Thanks to many years of hard work, I read Hebrew fluently. I can hold my own in conversation with native Israelis on any topic without missing a beat or slowing down. There’s just one problem: gender.

Unlike English, Hebrew is not gender-neutral. Nouns, verbs and their subsequent adjectives and adverbs are either male or female; there is no default neutral. For someone who grew up with English and still considers it his mother tongue, this obstacle has been plaguing me for years.

It’s hard to overcome a problem that doesn’t really make it harder for me to be understood. Unlike spelling or pronunciation errors, mistakes in gender generally don’t cause confusion. But many of my Israeli friends can’t stand it – to them it’s the equivalent of serious spelling errors and mispronunciations.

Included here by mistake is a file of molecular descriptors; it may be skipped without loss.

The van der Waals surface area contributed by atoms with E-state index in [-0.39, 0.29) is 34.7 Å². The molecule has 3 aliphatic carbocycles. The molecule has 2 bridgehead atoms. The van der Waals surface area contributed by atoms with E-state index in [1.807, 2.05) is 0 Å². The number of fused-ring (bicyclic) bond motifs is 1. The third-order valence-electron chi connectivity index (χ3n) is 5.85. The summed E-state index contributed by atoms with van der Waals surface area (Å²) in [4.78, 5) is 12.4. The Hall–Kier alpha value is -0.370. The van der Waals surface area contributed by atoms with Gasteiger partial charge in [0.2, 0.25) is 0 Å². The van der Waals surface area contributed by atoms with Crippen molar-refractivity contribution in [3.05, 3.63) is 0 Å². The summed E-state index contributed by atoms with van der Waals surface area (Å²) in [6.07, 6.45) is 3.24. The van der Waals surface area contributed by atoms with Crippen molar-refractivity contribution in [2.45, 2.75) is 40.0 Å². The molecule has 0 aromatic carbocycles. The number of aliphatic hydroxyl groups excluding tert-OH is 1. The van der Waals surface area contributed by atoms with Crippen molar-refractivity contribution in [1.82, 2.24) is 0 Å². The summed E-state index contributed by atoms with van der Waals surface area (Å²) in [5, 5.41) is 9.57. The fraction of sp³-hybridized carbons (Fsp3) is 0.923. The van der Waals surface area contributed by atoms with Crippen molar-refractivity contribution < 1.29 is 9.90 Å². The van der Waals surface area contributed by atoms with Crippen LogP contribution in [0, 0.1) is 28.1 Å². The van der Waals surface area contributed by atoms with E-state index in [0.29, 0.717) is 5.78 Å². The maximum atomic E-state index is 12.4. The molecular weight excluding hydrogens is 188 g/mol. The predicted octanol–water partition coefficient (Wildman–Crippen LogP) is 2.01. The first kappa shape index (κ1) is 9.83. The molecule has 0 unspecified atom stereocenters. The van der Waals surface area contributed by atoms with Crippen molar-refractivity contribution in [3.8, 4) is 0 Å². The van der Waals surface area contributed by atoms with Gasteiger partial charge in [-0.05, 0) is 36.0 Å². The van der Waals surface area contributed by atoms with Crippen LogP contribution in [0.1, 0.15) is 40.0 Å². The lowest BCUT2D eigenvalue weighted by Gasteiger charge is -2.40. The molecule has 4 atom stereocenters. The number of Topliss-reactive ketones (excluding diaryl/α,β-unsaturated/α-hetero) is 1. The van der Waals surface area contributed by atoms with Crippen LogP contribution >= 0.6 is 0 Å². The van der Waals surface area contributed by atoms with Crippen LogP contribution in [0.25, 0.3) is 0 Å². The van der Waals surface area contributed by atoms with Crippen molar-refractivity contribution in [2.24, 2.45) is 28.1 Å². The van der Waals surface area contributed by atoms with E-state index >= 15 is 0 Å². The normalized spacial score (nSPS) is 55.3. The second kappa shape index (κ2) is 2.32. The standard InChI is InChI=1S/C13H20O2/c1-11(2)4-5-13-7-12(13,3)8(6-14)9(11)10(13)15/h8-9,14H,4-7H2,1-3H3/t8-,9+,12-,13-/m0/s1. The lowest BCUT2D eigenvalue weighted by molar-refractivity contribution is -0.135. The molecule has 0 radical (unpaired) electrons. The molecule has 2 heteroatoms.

Sometimes I console myself that at least I don’t have to speak a language like Yiddish or Russian, which has three gender forms (male, female and neutral). But that’s not much consolation, nor much of an excuse given I’ve lived here most of my life.

Anyone have any suggestions?

The opinions, facts and any media content here are presented solely by the author, and The Times of Israel assumes no responsibility for them. In case of abuse, report this post.